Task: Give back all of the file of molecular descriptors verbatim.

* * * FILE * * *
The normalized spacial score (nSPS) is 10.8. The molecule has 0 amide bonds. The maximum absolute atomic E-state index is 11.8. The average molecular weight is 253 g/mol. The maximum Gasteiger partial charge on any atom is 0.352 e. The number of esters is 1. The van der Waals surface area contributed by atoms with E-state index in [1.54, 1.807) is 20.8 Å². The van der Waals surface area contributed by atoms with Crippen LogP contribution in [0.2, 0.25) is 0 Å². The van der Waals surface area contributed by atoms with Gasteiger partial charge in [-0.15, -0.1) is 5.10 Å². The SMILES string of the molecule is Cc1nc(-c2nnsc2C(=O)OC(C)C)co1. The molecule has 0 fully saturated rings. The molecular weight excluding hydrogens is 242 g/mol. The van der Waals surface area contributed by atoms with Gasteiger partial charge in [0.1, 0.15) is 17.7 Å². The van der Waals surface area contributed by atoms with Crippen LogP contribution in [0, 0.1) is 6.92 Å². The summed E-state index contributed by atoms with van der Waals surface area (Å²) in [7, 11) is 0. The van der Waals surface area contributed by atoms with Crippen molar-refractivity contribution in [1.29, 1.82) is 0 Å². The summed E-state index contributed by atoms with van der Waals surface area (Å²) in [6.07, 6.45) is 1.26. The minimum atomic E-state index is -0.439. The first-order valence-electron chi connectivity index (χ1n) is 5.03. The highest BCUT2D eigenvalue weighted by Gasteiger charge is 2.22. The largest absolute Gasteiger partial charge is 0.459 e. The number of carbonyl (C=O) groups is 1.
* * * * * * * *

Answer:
The normalized spacial score (nSPS) is 10.8. The molecule has 0 amide bonds. The maximum absolute atomic E-state index is 11.8. The average molecular weight is 253 g/mol. The maximum Gasteiger partial charge on any atom is 0.352 e. The number of esters is 1. The van der Waals surface area contributed by atoms with E-state index in [1.54, 1.807) is 20.8 Å². The van der Waals surface area contributed by atoms with Crippen LogP contribution in [0.2, 0.25) is 0 Å². The van der Waals surface area contributed by atoms with Gasteiger partial charge in [-0.15, -0.1) is 5.10 Å². The SMILES string of the molecule is Cc1nc(-c2nnsc2C(=O)OC(C)C)co1. The molecule has 0 fully saturated rings. The molecular weight excluding hydrogens is 242 g/mol. The van der Waals surface area contributed by atoms with Gasteiger partial charge in [0.1, 0.15) is 17.7 Å². The van der Waals surface area contributed by atoms with Crippen LogP contribution in [0, 0.1) is 6.92 Å². The summed E-state index contributed by atoms with van der Waals surface area (Å²) in [7, 11) is 0. The van der Waals surface area contributed by atoms with Crippen molar-refractivity contribution in [1.29, 1.82) is 0 Å². The summed E-state index contributed by atoms with van der Waals surface area (Å²) in [6.07, 6.45) is 1.26. The minimum atomic E-state index is -0.439. The first-order valence-electron chi connectivity index (χ1n) is 5.03. The highest BCUT2D eigenvalue weighted by Gasteiger charge is 2.22. The largest absolute Gasteiger partial charge is 0.459 e. The number of carbonyl (C=O) groups is 1.